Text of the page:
The Role of Pharmaceutical Formulation Development
Unlike other drug development activities, which are checkbox activities to meet FDA requirements, a good formulation solves a problem: “I’ve got this new molecule with fantastic in vitro activity, but how do I dose it? Will it be stable? Can I measure this? Is this suitable for the given therapeutic indication? Will it get to the target cell/binding site? Will it resist degradation long enough to get there?” While there may be many problems to solve, the solutions can be life-changing, literally!
I’m a synthetic/medicinal chemist by training so the bits of formulation services I’ve done throughout my career have been either modestly successful or heavily guided. For the most part, the typical organic chemist formulation strategy – dissolve it in DMSO. That actually works. Sometimes. However, there are so many subtle considerations. Many years ago, I was formulating an eye drop and I was reminded that osmolality needed to be considered to prevent pain during application. Color, odor… these attributes are important not only for the end game of commercial marketing but also for blinded, placebo-controlled clinical trials. Not to mention the use of only approved inactive ingredients! My guides helped me subvert the tendency to simply “blast it into the cell any which way.” Formulation is an art as well as a science.
Pharma Formulation Considerations
More recently, selling formulation services, I have learned to ask the right questions, not only of the prospective customer but also my team. “Do you have experience with this route of administration? Do you have experience with this molecular class? Do you have the capacity to work within our desired time frame? Will you work collaboratively with us? These kinds of questions need to be presented upfront to both customers and my colleagues, and this will hopefully establish a successful relationship where both groups are aligned on everything from metrics of success to who owns the intellectual property. Choosing a formulator can be an exercise in Visio charting.
In my 20+ year biopharmaceuticals career the formulator has always been either the hero or the villain. The hero when she comes up with an efficacious and manufacture-able dosage form. The villain when she asks the synthetic chemist (aka me, for many years) for 100 g of API. The hero when PK/PD shows sustained, high levels of API in circulation. The villain when an additional toxicology study is prescribed. The hero when clinical product shows up on time. The villain when a hiccup in the manufacturing process results in a costly delay. Whichever the case, a drug’s dosage form and formulation is at the heart of its development program. It sets the pace for cost of goods, clinical trial design, pharmacoeconomics and commercial sales projections.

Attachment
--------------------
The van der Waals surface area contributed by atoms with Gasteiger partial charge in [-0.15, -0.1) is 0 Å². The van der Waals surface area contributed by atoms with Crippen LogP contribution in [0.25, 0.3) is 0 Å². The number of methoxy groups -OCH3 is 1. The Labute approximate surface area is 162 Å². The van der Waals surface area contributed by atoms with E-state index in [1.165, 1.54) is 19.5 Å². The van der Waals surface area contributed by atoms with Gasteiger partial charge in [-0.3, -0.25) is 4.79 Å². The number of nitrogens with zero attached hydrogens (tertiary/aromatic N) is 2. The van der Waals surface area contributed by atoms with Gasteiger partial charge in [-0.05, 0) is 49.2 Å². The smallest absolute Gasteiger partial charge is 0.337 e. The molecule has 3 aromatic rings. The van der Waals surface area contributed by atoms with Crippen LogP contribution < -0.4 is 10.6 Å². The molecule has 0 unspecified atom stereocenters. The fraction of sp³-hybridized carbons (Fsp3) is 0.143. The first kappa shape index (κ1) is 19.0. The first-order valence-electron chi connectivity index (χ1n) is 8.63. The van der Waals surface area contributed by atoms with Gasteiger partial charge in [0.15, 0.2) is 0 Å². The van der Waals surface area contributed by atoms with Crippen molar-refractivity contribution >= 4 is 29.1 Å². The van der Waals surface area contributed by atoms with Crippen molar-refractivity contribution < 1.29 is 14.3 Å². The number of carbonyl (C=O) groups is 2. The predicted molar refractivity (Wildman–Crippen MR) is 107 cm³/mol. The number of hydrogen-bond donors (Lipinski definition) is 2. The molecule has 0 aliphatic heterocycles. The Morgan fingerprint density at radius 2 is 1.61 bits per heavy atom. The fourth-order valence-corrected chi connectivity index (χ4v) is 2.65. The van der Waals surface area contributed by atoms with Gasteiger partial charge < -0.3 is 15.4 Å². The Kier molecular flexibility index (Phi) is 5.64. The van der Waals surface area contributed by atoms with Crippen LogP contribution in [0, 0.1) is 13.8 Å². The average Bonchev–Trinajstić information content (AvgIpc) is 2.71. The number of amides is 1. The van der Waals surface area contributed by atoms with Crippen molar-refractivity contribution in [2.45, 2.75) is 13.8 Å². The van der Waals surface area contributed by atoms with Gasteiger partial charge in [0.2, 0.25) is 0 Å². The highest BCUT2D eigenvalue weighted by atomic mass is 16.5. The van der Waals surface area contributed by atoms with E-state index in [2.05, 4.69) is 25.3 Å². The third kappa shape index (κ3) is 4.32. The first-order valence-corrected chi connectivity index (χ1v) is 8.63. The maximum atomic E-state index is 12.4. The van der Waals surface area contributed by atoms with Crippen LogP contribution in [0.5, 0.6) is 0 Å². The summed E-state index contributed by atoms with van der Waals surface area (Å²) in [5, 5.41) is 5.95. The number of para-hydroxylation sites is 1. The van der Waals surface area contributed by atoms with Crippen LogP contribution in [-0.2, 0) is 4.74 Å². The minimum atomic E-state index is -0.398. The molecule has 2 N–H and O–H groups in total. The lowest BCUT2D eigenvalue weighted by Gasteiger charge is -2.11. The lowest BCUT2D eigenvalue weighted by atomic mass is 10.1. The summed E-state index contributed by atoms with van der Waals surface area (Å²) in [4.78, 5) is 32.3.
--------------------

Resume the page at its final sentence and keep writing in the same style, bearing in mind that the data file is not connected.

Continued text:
Dosage Forms and Delivery Systems
Therefore, whether you’re conducting the project in-house or by contracting a formulation services partner, it is of key importance during product development to make sound formulation decisions and allocate adequate resources for a suitable dosage form. The process starts by securing a thorough understanding of the candidate API’s properties; the therapeutic indication will have a huge impact on acceptable dosage form and route of administration, and, in fact, the goals of the development project are important. What is the API? Its properties? Is the disease acute or chronic? Deadly or merely annoying? Is the intent of the project to deliver a commercially viable drug product or simply show proof of concept to investors? The process ends with a clinical supply. The interim is busy with days, weeks, even months of experimentation paired with laborious analytical support.
In this four-part blog post series, I will talk about these various elements of the process informatively and, hopefully with some much-needed humor for those of us working through such projects day to day. Part 2 will muse about API and physicochemical considerations, part 3 will consider scaling from lab bench to production suite, and part 4 will consider the multitude of analytical tasks that surround a formulation effort.
Our featured blogger is Bob Plourde, Avomeen’s Senior Director of Business Development for the Western USA. Bob has been involved in many aspects of the biopharmaceutical industry for more than 20 years, including carrying out drug discovery and development, roles in project management, and most recently serving in business development roles for organizations that provide solutions for biopharmaceutical research and development.